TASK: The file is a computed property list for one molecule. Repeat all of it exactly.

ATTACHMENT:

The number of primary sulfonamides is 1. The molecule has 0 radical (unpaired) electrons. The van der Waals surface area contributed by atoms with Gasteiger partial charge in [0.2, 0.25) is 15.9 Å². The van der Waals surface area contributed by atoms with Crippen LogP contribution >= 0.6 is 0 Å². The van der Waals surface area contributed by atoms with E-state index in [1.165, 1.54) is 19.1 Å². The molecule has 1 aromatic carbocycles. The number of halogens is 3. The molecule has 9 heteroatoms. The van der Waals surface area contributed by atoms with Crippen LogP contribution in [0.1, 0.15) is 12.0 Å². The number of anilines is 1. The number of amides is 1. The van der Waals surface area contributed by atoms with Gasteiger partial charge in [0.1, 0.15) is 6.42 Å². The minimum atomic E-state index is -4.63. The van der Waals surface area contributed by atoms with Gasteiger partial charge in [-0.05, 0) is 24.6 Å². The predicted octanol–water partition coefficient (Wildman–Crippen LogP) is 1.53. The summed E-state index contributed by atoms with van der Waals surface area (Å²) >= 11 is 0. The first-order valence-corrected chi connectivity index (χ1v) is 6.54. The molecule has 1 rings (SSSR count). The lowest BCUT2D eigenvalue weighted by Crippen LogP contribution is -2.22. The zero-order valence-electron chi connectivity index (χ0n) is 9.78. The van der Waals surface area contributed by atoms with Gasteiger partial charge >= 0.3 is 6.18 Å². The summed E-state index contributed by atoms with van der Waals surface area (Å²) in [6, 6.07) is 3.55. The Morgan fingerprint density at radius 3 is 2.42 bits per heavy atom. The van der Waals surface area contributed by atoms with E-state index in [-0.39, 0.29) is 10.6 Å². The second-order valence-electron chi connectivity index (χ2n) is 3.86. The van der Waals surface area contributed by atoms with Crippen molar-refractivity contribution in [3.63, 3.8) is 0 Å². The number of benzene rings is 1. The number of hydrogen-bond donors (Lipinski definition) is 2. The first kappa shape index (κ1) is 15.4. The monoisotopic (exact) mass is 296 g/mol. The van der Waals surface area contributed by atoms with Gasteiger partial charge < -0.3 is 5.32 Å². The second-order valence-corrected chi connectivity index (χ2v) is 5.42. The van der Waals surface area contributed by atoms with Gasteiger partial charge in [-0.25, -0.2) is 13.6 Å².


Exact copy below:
The number of primary sulfonamides is 1. The molecule has 0 radical (unpaired) electrons. The van der Waals surface area contributed by atoms with Gasteiger partial charge in [0.2, 0.25) is 15.9 Å². The van der Waals surface area contributed by atoms with Crippen LogP contribution >= 0.6 is 0 Å². The van der Waals surface area contributed by atoms with E-state index in [1.165, 1.54) is 19.1 Å². The molecule has 1 aromatic carbocycles. The number of halogens is 3. The molecule has 9 heteroatoms. The van der Waals surface area contributed by atoms with Crippen LogP contribution in [0.1, 0.15) is 12.0 Å². The number of anilines is 1. The number of amides is 1. The van der Waals surface area contributed by atoms with Gasteiger partial charge in [0.1, 0.15) is 6.42 Å². The minimum atomic E-state index is -4.63. The van der Waals surface area contributed by atoms with Gasteiger partial charge in [-0.05, 0) is 24.6 Å². The predicted octanol–water partition coefficient (Wildman–Crippen LogP) is 1.53. The summed E-state index contributed by atoms with van der Waals surface area (Å²) >= 11 is 0. The first-order valence-corrected chi connectivity index (χ1v) is 6.54. The molecule has 1 rings (SSSR count). The lowest BCUT2D eigenvalue weighted by Crippen LogP contribution is -2.22. The zero-order valence-electron chi connectivity index (χ0n) is 9.78. The van der Waals surface area contributed by atoms with Gasteiger partial charge >= 0.3 is 6.18 Å². The summed E-state index contributed by atoms with van der Waals surface area (Å²) in [6, 6.07) is 3.55. The Morgan fingerprint density at radius 3 is 2.42 bits per heavy atom. The van der Waals surface area contributed by atoms with E-state index in [-0.39, 0.29) is 10.6 Å². The second-order valence-electron chi connectivity index (χ2n) is 3.86. The van der Waals surface area contributed by atoms with Crippen molar-refractivity contribution in [3.63, 3.8) is 0 Å². The number of benzene rings is 1. The number of hydrogen-bond donors (Lipinski definition) is 2. The first kappa shape index (κ1) is 15.4. The monoisotopic (exact) mass is 296 g/mol. The van der Waals surface area contributed by atoms with Gasteiger partial charge < -0.3 is 5.32 Å². The second-order valence-corrected chi connectivity index (χ2v) is 5.42. The van der Waals surface area contributed by atoms with Gasteiger partial charge in [-0.25, -0.2) is 13.6 Å².